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Selecting a USB Flash Drive for Booting Your Mac

USB Flash drive with keychain
Flash drives can be small enough to keep on your keychain and take with you wherever you go. Jim Cragmyle / Getty Images

Selecting a USB flash drive to use for creating a bootable OS X or macOS device is actually relatively straightforward, but here are some concerns to consider and a few suggestions to make the selection process easier.

Compatibility

The good news is that I haven’t come across any USB flash drives that are not compatible for this purpose. If you check the specifications of USB flash drives, you may notice that they sometimes don’t mention Macs, but fear not. All USB-based flash drives use a common interface and protocol to ensure compatibility; Mac OS and Intel-based Macs follow these same standards.

Size

It’s possible to install a bootable copy of OS X on USB flash drives smaller than 8 GB, but it requires fiddling around with OS X’s individual components and packages, removing the packages you don’t need, and paring down some of OS X’s capabilities. For this article, we’re going to forego the extra steps and all that fiddling, and instead install a fully functional copy of OS X onto a USB flash drive. I recommend a 16 GB or larger flash drive, because it’s big enough to install a complete copy of OS X, with room to spare for a few applications.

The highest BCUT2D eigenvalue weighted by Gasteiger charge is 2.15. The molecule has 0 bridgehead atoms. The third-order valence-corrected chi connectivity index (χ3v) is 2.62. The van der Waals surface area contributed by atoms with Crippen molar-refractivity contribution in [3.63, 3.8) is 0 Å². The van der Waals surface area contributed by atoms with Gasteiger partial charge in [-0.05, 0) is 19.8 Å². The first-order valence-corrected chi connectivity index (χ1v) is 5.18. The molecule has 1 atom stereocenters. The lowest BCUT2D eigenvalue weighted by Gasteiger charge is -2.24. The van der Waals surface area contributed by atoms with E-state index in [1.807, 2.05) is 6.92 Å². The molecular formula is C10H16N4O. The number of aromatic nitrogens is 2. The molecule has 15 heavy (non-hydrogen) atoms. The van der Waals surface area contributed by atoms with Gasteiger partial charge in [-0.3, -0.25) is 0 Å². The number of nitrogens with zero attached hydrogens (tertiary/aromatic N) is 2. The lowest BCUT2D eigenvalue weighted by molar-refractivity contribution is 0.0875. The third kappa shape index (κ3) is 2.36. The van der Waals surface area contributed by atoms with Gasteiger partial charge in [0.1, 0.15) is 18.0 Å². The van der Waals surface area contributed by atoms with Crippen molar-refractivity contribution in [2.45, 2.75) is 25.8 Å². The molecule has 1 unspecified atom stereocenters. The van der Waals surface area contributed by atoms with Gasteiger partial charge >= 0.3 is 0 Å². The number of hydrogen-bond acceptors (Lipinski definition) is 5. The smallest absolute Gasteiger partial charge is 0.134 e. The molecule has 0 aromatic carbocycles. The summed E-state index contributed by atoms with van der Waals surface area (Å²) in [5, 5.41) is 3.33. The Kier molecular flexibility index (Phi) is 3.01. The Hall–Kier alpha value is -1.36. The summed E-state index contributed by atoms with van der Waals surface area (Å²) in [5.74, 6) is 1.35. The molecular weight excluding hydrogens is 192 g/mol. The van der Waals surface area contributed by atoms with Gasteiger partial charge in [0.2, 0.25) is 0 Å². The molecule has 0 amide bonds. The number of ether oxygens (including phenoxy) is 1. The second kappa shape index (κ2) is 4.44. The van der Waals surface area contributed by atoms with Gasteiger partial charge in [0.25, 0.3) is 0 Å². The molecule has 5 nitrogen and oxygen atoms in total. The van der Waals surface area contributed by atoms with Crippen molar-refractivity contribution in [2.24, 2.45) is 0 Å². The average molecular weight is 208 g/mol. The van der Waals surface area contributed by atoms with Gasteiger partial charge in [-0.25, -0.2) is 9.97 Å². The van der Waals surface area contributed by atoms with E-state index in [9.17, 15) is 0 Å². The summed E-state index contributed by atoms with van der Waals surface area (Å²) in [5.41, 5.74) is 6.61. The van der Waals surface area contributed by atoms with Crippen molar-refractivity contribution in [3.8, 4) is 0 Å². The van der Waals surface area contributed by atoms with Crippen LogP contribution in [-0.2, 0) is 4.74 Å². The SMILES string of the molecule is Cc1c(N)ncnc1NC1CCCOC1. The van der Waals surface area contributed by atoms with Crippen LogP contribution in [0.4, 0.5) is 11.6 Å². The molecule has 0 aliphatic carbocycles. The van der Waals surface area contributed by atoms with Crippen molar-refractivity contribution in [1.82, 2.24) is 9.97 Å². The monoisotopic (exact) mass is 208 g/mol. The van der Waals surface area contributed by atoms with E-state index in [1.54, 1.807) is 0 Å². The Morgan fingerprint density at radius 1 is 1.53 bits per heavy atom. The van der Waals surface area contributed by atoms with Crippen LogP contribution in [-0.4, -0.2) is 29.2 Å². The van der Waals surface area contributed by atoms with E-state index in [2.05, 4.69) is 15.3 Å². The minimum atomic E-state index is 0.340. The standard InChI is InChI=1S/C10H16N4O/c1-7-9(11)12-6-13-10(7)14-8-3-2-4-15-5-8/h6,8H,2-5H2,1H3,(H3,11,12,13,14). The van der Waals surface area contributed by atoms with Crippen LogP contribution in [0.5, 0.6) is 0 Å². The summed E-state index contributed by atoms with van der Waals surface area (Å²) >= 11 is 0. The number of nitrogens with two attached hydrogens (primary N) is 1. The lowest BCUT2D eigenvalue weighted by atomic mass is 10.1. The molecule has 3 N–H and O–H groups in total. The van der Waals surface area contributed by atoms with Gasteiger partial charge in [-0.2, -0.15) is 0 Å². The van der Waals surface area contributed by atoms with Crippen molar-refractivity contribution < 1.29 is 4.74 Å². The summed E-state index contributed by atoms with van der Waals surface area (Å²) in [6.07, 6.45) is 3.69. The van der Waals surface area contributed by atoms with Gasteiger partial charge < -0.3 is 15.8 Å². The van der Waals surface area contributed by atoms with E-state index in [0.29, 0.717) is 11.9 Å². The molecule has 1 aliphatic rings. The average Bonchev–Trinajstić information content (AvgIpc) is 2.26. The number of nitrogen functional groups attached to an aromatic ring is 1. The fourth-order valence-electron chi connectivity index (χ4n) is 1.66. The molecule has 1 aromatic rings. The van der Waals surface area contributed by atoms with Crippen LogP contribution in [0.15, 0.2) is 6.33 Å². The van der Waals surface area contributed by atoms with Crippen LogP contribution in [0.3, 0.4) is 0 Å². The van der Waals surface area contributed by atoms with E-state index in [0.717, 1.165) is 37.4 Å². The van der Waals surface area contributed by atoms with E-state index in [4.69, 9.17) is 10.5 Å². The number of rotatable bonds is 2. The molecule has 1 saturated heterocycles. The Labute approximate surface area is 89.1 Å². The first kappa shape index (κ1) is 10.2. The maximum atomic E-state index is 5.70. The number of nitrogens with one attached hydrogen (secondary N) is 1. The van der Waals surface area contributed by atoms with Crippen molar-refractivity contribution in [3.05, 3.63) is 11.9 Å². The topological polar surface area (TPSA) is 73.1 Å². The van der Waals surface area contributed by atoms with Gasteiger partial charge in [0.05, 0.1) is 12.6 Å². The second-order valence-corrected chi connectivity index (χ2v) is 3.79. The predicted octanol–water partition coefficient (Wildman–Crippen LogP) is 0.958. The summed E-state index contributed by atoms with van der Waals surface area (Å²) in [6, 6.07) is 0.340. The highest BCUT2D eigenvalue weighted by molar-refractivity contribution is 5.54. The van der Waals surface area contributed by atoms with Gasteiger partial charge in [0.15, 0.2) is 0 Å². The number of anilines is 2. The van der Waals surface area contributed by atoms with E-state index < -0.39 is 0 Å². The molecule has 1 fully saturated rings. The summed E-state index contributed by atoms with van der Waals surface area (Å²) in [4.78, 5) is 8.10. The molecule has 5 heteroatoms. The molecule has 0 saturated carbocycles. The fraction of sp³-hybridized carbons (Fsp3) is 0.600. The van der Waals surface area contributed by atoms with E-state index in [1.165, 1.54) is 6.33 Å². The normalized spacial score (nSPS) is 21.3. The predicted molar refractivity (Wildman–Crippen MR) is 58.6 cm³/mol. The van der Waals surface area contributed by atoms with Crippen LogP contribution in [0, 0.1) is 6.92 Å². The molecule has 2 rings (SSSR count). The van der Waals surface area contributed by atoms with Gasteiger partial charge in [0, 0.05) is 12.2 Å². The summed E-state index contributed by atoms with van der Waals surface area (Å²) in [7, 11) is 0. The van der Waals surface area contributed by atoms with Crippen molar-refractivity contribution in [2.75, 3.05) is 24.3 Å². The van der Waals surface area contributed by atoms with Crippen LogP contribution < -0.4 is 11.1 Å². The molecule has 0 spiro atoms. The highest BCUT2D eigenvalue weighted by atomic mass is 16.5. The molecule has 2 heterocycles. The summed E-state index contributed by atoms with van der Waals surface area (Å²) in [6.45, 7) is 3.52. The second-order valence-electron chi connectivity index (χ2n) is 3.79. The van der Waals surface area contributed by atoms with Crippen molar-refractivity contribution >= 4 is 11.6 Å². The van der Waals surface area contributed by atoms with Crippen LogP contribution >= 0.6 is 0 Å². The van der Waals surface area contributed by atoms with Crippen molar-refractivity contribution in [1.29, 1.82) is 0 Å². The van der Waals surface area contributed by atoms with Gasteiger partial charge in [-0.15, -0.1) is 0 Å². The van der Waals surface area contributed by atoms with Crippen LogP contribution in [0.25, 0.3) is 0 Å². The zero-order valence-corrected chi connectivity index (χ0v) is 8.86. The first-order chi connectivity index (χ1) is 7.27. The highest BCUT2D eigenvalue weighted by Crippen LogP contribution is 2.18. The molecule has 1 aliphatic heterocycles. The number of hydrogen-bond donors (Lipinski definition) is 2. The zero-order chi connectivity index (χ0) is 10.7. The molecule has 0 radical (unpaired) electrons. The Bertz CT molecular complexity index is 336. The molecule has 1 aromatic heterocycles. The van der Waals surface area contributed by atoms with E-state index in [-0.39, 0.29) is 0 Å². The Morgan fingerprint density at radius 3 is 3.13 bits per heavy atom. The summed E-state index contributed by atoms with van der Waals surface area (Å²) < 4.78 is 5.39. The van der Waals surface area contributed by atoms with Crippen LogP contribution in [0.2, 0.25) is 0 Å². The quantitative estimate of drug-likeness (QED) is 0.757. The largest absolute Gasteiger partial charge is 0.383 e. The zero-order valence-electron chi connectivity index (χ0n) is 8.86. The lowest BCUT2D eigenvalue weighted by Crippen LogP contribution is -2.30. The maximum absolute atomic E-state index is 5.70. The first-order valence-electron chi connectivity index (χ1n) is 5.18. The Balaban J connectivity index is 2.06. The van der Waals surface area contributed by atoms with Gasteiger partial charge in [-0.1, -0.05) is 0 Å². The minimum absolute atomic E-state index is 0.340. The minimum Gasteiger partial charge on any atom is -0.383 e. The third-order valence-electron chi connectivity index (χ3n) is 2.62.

This is also true of macOS, the later versions of the Mac operating system. 16 GB is really the smallest size flash drive you should consider, and like just like most storage issues, bigger is better.

Speed

Speed is a mixed bag for USB flash drives. In general, they’re pretty speedy at reading data but they can be agonizingly slow at writing it. Our primary purpose for the USB flash drive is to serve as an emergency boot and data recovery drive, so we’re most concerned with read speed. Focus on read speeds rather than write speeds when you shop for a USB flash drive. And don’t be alarmed when it takes longer than normal to install the Mac OS, because you will be writing lots of data.

Type

USB flash drives are available in multiple flavors of the USB interface. While the standards tend to change over time, currently USB 2 and USB 3 are the two common interface types. Both will work with your Mac, but if your Mac has USB 3.0 ports (most Macs since 2012 have USB 3 ports), you will want to use a flash drive with USB 3 support for the faster read and write speeds available.